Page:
It was a busy day to say the least, so I wasn't able to take pictures until after the students left. Here are everyone's slippers in progress. They are using the hand-spun that they made a few weeks back. This is their first spinning and they learned how to dye the fleece in their spinning workshop too.
A few of the ladies
Today was day three of beginner hand knitting and most of the ladies have already done stockinette, moss stitch and basket weave. I've been adapting my lesson plan based on the fact that they are such fast learners, and knitters. Many of them are already able to catch mistakes and fix them without my help. Amazing!
I've loved every minute, these ladies are a blast; we laugh a lot! I expected that I'd learn a lot from them too, but I had no clue, they are so generous! They have already begun introducing me to their language and are constantly telling stories. Today I heard about the first time the older ladies saw a muskox. Apparently muskox left the area for a couple decades and returned in the 70's, so they were literally in disbelief when people claimed to have seen them.
All the ladies have amazing skills in various media like printing, embroidery, beading and sewing, and they all make their own winter parkas. Mary's fur collar is made with wolverine fur and includes the claws! It is amazing. I'll post a picture of it at some point.
Mid day we all gathered at the window to watch the local rangers and junior rangers prepare for a 200 km trek. They meet rangers from Kuglutuk who also travel 200km to meet them half way. This journey is meant to prepare the junior rangers with outside survival skills. They are gone until the end of the week. Below are some pictures of them leaving, the group pic only shows about 1/3 of the rangers who left. Some of the people in the pic are family members saying goodbye.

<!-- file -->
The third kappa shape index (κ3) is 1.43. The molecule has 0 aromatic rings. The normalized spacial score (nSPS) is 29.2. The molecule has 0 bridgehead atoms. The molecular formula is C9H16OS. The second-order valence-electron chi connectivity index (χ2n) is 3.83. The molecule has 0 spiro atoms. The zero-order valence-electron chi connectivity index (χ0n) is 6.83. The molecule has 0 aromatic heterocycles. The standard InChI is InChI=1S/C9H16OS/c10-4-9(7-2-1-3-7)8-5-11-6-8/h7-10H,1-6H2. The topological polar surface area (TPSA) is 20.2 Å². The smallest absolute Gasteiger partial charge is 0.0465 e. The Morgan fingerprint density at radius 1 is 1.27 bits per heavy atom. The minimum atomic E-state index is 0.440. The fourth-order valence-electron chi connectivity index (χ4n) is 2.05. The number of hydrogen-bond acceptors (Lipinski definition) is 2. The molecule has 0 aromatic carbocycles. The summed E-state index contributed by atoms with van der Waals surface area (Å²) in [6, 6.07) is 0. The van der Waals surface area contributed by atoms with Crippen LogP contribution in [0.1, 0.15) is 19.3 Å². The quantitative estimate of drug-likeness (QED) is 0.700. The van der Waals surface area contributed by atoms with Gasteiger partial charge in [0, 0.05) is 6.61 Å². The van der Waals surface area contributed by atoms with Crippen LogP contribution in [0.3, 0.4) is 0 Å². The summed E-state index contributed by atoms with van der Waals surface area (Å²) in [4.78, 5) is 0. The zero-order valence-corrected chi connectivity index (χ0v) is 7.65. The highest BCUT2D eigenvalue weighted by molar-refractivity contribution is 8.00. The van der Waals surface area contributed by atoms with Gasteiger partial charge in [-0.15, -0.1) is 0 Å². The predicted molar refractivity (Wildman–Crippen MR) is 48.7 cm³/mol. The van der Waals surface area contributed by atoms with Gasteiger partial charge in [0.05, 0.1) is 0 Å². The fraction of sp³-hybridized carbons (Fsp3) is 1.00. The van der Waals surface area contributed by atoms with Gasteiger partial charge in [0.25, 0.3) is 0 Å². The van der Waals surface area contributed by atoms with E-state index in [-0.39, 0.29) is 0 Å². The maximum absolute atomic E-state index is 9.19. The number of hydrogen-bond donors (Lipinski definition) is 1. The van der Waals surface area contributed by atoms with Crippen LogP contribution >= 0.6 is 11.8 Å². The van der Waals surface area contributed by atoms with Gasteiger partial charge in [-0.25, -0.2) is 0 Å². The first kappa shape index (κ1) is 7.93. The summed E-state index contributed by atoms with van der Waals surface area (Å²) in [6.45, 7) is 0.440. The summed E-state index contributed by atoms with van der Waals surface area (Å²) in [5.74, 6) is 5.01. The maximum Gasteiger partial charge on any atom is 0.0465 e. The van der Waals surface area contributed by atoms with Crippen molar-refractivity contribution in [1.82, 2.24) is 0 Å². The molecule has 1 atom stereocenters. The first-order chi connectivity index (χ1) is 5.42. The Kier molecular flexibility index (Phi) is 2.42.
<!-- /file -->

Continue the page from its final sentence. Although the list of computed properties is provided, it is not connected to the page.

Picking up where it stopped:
So I arrived in Ulukhaktok today and man is it ever beautiful. I went for my first walk and took some photos of the the local sled dogs. They are adorable. And then there's me...being me. After I did this I realized that I should have done a series of me doing a 'happy' dance, but this works- haha. I also discovered that I'm going to need to triple my long johns since I couldn't stay out longer than 15min; it is -22 today with 76% humidity! Feels like at least -30.
I was able to drop off my suitcase of 'tools' at the arts center when I got here. Seeing all of the supplies that I ordered in one place made me so happy, as did seeing all the AMAZING hand-spun yarn that the ladies have spun since their spinning workshop a couple of weeks ago. They are obviously a talented bunch. I'll share pictures of the hand-spun next week when I begin teaching.
One of the sled dogs. So precious. He looks mean in this picture but seemed to be the friendliest of the bunch and rarely wore this scowl. I just wanted to cuddle him, but of course I didn't.
So, I'm leaving tomorrow morning for my NWT adventure!!!! Danny and I have already accepted the fact that neither of us will be getting much sleep tonight - too much excitement (and sadly he is not coming). If you're haven't been following my regular blog, links to my older posts about this particular adventure are here and here. I've decided to begin this separate workshop blog as a way to separate my art posts and my teaching ones for the sake of continuity, and what better way to begin a new blog than with a trip to the NWT to teach fibres!
Tomorrow I fly from Montreal to Calgary and then to Yellowknife where I'm staying with a dear friend Catherine from back in my Katimavik days (2002). She was my team leader in New Brunswick and we've been in touch ever since with visits here and there. Now she's in YK, so I'm excited to have a good visit with her on my overnight layover. On Saturday I go from Yellowknife to Kugluktuk and finally to Ulukhaktok, arriving at 4pm.
Above is a picture of the new arts center in Ulukhaktok where I'll be teaching. Check out the link below the picture to see Suzie and Julia, a couple of the ladies I'll be teaching.
We'll see how good I am at blogging while I'm up there. I'm not sure what kind of internet access I'll have or if I'll even be in the mood to blog. I did however just get myself a new camera for my upcoming 30th birthday, so I will have some great pictures to share when I do an update.